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Serbia faces wheat surplus despite export challenges

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Sunčica Savović, director of the “Zita Srbije” Association, has announced that Serbia is grappling with a significant surplus of wheat, with projections indicating a record surplus by the end of the market year.

Currently holding 2.42 million tons of wheat, Savović estimates that a surplus of 1.3 to 1.8 million tons will remain in stock by June 30, the end of the market year, even after meeting domestic needs and exporting contracted quantities. However, she notes that export potential is hindered by lower prices in competing countries within the Black Sea region, such as Ukraine, Romania, Hungary, Bulgaria, and Russia.

Savović highlights concerns over wheat quality, citing decreased quality due to improper storage practices and disease susceptibility exacerbated by factors like a warm winter and reduced fertilizer usage. Despite recent rainfall, moisture levels across Serbia remain lower than last year, posing challenges for wheat cultivation.

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The situation with deep moisture, particularly in Vojvodina, raises concerns for the upcoming harvest season. Savović underscores the need for more favorable weather conditions from April onwards to mitigate potential yield losses.

Additionally, Savović addresses the issue of unconditional storage practices, which result in export surpluses being classified as lower-grade livestock wheat, fetching lower prices on the market.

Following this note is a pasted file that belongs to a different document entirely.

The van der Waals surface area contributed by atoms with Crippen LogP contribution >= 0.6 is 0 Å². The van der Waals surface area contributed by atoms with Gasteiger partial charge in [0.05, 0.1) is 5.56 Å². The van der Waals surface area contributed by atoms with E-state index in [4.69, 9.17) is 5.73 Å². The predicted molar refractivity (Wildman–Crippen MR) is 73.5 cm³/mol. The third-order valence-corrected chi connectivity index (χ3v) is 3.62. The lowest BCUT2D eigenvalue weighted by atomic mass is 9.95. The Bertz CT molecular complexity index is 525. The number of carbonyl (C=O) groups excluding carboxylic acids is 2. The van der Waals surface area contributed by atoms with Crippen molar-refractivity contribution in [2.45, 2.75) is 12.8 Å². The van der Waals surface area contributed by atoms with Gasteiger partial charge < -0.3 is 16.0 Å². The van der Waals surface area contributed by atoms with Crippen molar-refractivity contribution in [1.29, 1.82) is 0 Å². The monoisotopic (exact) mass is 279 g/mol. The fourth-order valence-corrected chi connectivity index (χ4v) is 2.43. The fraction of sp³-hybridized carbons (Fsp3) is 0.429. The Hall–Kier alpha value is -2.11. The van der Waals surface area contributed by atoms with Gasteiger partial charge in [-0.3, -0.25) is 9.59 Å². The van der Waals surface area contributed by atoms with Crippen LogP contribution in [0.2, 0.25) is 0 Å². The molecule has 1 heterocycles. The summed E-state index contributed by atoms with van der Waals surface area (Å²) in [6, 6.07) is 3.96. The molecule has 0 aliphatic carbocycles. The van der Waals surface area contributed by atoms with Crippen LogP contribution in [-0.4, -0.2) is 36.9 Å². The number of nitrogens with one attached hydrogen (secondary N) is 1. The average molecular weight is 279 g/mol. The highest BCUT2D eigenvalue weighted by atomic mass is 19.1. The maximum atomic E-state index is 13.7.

Looking at global trends, Savović notes a slight decrease in wheat production, coupled with increased consumption and reduced final stocks. While demand is expected to rise, uncertainties persist regarding market dynamics in the Black Sea region, which traditionally absorbs most of Serbia’s wheat exports.

Regarding corn, Savović anticipates a surplus at the end of the market year, highlighting the importance of timely exports to avoid logistical challenges, particularly concerning low water levels on the Danube during the summer months.

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The discussion also touches upon Serbia’s past decision to implement a temporary ban on the export of basic agricultural food products in response to market disruptions caused by the conflict in Ukraine. Despite warnings about high stocks, the ban was enforced until July, underscoring the complexities of managing agricultural markets amidst geopolitical uncertainties.

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